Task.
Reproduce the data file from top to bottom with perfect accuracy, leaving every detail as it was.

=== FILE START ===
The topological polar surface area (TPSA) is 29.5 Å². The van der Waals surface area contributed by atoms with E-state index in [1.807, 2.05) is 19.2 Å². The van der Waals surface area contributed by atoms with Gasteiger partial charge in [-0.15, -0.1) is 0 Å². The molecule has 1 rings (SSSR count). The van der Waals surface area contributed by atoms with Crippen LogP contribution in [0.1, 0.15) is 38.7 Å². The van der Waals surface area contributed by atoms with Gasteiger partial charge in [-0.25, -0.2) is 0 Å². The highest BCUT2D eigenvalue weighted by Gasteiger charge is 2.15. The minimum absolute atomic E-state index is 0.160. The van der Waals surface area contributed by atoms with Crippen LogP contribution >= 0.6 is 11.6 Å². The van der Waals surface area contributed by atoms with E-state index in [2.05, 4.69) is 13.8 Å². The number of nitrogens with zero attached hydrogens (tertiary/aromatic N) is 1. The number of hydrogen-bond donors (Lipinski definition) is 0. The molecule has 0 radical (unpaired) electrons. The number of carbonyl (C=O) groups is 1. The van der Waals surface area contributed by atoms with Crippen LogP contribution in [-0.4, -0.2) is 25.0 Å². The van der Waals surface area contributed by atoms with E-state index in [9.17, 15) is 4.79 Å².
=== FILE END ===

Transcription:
The topological polar surface area (TPSA) is 29.5 Å². The van der Waals surface area contributed by atoms with E-state index in [1.807, 2.05) is 19.2 Å². The van der Waals surface area contributed by atoms with Gasteiger partial charge in [-0.15, -0.1) is 0 Å². The molecule has 1 rings (SSSR count). The van der Waals surface area contributed by atoms with Crippen LogP contribution in [0.1, 0.15) is 38.7 Å². The van der Waals surface area contributed by atoms with Gasteiger partial charge in [-0.25, -0.2) is 0 Å². The highest BCUT2D eigenvalue weighted by Gasteiger charge is 2.15. The minimum absolute atomic E-state index is 0.160. The van der Waals surface area contributed by atoms with Crippen LogP contribution >= 0.6 is 11.6 Å². The van der Waals surface area contributed by atoms with E-state index in [2.05, 4.69) is 13.8 Å². The number of nitrogens with zero attached hydrogens (tertiary/aromatic N) is 1. The number of hydrogen-bond donors (Lipinski definition) is 0. The molecule has 0 radical (unpaired) electrons. The number of carbonyl (C=O) groups is 1. The van der Waals surface area contributed by atoms with Crippen LogP contribution in [-0.4, -0.2) is 25.0 Å². The van der Waals surface area contributed by atoms with E-state index in [9.17, 15) is 4.79 Å².